Library partners with Google Scholar

by Marina Agapakis | 10/20/05 5:00am

The Dartmouth College Library recently announced a partnership with Google Scholar, one of the newest Google innovations in web research.

The new division of Google provides a simple way to simultaneously search various sources for scholarly literature. In addition to searching the open web, Google Scholar searches the databases of various academic publishers, professional societies, universities and other collectors of scholarly material.

Searches yield a variety of materials including peer-reviewed papers, theses, books, websites of researchers, abstracts and articles.

Unlike other article indexes and databases available to Dartmouth students, Google Scholar is multidisciplinary.

"Google Scholar is a one-stop shop," Jane Quigley, a librarian at the Kresge Physical Sciences Library, said.

As with a standard Google web search, Google Scholar offers a simple, clean and easy-to-use interface. Results are organized by their relevance to the query as determined by the full text of the article, the author's publication history, the publications in which the article appeared and how often the piece was cited in other scholarly literature.

Despite these positive aspects of Google Scholar, there are numerous weaknesses to the new search engine.

"Google Scholar is not exactly an improvement on the many article indexes and databases that the library makes available to students now," Barbara DeFelice, head of Kresge Physical Sciences Library said. "But it is an additional tool with its own strengths and weaknesses."

Google Scholar is still under development. As a result, searchers often run into broken links and dead ends while perusing the Google Scholar database.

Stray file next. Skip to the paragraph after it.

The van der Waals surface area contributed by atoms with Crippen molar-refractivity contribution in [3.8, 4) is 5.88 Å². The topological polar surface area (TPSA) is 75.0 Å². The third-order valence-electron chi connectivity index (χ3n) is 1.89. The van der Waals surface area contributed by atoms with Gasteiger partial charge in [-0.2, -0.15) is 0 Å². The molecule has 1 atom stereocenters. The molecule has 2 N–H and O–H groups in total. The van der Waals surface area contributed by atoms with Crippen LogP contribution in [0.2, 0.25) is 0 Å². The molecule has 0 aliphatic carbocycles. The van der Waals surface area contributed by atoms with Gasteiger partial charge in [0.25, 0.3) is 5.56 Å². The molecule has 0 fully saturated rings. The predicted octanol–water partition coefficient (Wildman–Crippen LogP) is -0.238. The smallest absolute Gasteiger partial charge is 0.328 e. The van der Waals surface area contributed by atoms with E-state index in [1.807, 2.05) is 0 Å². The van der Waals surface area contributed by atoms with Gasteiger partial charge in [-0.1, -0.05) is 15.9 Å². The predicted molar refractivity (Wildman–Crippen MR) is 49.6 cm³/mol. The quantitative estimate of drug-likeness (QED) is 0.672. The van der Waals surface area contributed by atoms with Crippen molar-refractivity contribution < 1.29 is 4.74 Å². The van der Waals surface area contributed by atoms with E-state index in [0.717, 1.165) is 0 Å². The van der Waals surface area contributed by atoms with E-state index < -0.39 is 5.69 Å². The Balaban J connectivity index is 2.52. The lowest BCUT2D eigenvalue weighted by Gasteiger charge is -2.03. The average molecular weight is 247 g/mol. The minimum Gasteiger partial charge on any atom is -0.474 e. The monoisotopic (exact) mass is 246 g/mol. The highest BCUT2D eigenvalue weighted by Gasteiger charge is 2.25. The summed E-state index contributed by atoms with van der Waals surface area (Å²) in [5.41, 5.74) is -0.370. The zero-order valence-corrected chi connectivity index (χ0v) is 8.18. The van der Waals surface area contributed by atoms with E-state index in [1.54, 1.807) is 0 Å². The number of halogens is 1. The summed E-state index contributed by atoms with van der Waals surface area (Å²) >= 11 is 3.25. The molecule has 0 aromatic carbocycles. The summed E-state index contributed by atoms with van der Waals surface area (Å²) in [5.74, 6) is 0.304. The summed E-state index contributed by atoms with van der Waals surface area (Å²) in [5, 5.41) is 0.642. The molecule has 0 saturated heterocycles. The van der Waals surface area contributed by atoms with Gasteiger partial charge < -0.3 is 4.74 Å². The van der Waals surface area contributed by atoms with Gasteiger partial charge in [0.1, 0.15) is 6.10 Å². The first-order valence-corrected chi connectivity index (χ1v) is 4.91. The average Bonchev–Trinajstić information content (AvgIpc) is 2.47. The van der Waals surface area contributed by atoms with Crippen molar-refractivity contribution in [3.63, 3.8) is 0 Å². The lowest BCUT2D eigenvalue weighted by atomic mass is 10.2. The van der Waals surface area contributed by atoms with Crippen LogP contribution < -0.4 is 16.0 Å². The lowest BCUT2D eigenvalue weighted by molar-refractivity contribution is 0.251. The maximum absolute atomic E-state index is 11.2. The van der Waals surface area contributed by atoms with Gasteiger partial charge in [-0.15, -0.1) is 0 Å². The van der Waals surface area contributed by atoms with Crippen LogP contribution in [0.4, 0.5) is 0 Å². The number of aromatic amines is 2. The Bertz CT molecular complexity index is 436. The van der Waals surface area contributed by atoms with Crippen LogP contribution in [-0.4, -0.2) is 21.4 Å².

While other article indexes, including Academic Search Premier or Web of Science, have lists of the journals and other materials they include, it is unclear what specific sources Google Scholar covers. Other library article indexes give students access to a lot of very specialized, scholarly information that is not available from a Google Scholar search, DeFelice said.

In addition, Google Scholar offers much less flexibility in terms of search parameters and display options for results than other article indexes available through the College's library system.

"Google Scholar offers an easy search system, relevance ranking of results and the ability to search some full text, but it should be used in addition to article indexes, not as a substitute," DeFelice said.

Because Google Scholar accesses such a wide variety of databases, public users may be asked to pay for the full text of some materials, much of which the College's libraries have already purchased for the Dartmouth community to use.

The College, however, has arranged that Dartmouth users accessing Google Scholar will be provided a link called "Resources @ Dartmouth" immediately after the article title in the Google Scholar citation. This link offers access to materials in the many indexes and databases of the Dartmouth library catalog.

Dartmouth entered into a partnership with Google Scholar because of its ability to access a wide-range of sources, Quigley said.

By adding Google Scholar to the library system, Dartmouth is trying to facilitate connection back to the library's resources, which, DeFelice said, should not be forgotten just because Google Scholar may be easier to use.

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